Iran opens the oil spigot
Oil production and exports are rebounding faster than foreseen At OPEC’s June 2 meeting in Vienna, delegates voted not to restrict crude production, encouraged by oil’s ascent back to $50 a barrel—a rally sparked by disruptions in supplies from Nigeria and Canada. When questioned by reporters later, Bijan Namdar Zanganeh, Iran’s oil minister, said his fellow OPEC members were not critical of his nation’s plan to further boost output. The Persian Gulf nation, which was OPEC’s No. 2 producer before international sanctions were tightened in
2012, has restored the flow of crude more quickly than the International Energy Agency had predicted. Iran has increased output 22 percent since restrictions were lifted in January and is now pumping its pre-sanction level of 3.5 million barrels a day, according to estimates compiled by Bloomberg.
The energy industry figured that, given Iran’s aging oil infrastructure, it would take the country “about a year or so to come back onto the market,” says Mark Keenan, who heads commodities research in Asia at Société Générale. “The increase was beyond expectations,” says Eugen Weinberg, who fills the same role at Commerzbank.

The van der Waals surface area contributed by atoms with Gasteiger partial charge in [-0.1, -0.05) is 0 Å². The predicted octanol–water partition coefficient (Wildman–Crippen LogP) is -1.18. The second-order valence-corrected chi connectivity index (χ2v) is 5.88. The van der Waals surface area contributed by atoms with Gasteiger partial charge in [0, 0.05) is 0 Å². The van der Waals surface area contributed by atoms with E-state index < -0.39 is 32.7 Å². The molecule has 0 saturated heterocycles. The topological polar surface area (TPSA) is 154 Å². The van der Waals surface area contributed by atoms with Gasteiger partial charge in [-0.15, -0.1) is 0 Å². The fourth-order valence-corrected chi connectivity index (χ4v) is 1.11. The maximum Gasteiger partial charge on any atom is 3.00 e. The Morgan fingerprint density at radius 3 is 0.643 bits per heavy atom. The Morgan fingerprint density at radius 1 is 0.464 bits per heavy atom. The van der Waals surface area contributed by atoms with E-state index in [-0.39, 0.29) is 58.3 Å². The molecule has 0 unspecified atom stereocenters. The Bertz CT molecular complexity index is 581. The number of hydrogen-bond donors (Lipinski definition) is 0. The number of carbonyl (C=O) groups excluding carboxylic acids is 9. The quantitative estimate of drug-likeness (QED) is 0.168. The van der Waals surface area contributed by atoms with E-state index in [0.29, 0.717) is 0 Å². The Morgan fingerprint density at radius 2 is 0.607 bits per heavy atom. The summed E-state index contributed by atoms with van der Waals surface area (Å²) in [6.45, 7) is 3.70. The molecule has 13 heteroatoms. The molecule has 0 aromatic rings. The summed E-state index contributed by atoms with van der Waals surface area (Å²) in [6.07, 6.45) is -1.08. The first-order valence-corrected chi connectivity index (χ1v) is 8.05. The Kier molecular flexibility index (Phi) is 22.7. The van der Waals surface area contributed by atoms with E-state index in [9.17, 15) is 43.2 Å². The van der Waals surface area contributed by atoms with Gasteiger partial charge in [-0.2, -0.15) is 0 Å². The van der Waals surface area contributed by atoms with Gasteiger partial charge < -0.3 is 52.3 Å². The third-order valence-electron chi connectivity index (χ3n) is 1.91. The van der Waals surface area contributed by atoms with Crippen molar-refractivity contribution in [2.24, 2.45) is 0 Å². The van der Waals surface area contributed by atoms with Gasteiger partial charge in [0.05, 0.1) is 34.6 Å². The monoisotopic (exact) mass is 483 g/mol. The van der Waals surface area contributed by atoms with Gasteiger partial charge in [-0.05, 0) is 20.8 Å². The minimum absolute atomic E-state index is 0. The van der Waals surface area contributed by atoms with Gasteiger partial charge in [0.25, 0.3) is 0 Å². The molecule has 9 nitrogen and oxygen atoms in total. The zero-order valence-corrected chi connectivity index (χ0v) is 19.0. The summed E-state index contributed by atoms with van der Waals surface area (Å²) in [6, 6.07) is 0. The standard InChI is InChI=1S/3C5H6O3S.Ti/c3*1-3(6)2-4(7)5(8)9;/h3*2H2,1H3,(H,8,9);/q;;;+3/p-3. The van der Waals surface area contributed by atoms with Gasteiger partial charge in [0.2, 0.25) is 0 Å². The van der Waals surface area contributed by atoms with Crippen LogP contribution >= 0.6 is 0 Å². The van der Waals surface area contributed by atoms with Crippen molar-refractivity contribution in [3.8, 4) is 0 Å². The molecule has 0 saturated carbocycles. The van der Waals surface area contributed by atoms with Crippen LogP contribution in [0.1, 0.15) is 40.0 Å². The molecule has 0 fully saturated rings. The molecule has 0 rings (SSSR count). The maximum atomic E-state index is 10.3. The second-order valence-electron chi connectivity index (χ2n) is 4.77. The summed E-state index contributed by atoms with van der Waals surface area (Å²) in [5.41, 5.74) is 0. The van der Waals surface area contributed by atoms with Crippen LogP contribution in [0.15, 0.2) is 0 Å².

Since hitting a 12-year low on Jan. 20, the price of Brent crude, the global benchmark, has jumped more than 80 percent. For a few weeks now it’s hovered around $50 a barrel as the fires engulfing Canada’s tar sands and attacks by militants on oil installations in Nigeria have offset the impact of Iran’s rebound. However, the possible recovery of lost output elsewhere in the world risks putting renewed downward pressure on prices. “We are close to the balance now,” says Weinberg, referring to global supply and demand. “But it’s due to presumably temporary disruptions.” Miswin Mahesh, an oil market analyst at Barclays, expects slower global growth, along with any increased production, to eventually drive prices lower again.
Iran is aiming to raise output to 4.8 million barrels a day within five years. Zanganeh wants OPEC, which is pumping at a record 33.2 million barrels a day, to return to a system in which each member country is assigned a quota. Iran, he says, should account for 14.5 percent of the group’s daily output—the level it held before sanctions were enacted. At present, its share is 10.5 percent.
The bottom line With Iran ramping up crude output faster than expected, oil’s recovery to $50 a barrel may not last.